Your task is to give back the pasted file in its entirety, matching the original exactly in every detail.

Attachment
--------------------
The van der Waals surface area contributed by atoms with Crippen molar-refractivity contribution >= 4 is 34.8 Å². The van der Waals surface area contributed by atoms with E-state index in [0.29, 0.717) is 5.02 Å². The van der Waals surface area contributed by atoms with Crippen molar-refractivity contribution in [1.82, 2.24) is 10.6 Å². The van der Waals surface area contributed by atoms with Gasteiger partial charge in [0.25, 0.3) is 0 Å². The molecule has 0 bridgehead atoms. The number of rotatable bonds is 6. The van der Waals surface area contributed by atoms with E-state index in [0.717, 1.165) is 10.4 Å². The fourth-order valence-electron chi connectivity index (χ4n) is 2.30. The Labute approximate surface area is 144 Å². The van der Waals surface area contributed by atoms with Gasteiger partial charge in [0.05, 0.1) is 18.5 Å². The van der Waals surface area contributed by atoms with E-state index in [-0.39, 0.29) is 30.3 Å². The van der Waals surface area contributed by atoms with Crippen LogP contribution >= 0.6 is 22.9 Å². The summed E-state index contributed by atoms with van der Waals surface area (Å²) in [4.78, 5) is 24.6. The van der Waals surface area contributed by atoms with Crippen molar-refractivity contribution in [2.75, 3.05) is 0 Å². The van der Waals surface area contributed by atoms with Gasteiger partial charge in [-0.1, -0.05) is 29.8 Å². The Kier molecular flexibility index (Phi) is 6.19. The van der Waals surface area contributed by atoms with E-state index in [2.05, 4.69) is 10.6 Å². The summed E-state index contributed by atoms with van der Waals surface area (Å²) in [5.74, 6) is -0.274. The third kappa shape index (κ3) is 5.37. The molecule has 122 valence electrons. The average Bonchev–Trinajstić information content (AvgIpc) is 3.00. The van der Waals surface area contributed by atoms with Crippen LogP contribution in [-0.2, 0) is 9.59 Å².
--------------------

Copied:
The van der Waals surface area contributed by atoms with Crippen molar-refractivity contribution >= 4 is 34.8 Å². The van der Waals surface area contributed by atoms with E-state index in [0.29, 0.717) is 5.02 Å². The van der Waals surface area contributed by atoms with Crippen molar-refractivity contribution in [1.82, 2.24) is 10.6 Å². The van der Waals surface area contributed by atoms with Gasteiger partial charge in [0.25, 0.3) is 0 Å². The molecule has 0 bridgehead atoms. The number of rotatable bonds is 6. The van der Waals surface area contributed by atoms with E-state index in [0.717, 1.165) is 10.4 Å². The fourth-order valence-electron chi connectivity index (χ4n) is 2.30. The Labute approximate surface area is 144 Å². The van der Waals surface area contributed by atoms with Gasteiger partial charge in [0.05, 0.1) is 18.5 Å². The van der Waals surface area contributed by atoms with E-state index in [-0.39, 0.29) is 30.3 Å². The van der Waals surface area contributed by atoms with Crippen LogP contribution >= 0.6 is 22.9 Å². The summed E-state index contributed by atoms with van der Waals surface area (Å²) in [4.78, 5) is 24.6. The van der Waals surface area contributed by atoms with Crippen molar-refractivity contribution in [2.75, 3.05) is 0 Å². The van der Waals surface area contributed by atoms with Gasteiger partial charge in [-0.1, -0.05) is 29.8 Å². The Kier molecular flexibility index (Phi) is 6.19. The van der Waals surface area contributed by atoms with E-state index in [2.05, 4.69) is 10.6 Å². The summed E-state index contributed by atoms with van der Waals surface area (Å²) in [5.74, 6) is -0.274. The third kappa shape index (κ3) is 5.37. The molecule has 122 valence electrons. The average Bonchev–Trinajstić information content (AvgIpc) is 3.00. The van der Waals surface area contributed by atoms with Crippen LogP contribution in [-0.2, 0) is 9.59 Å².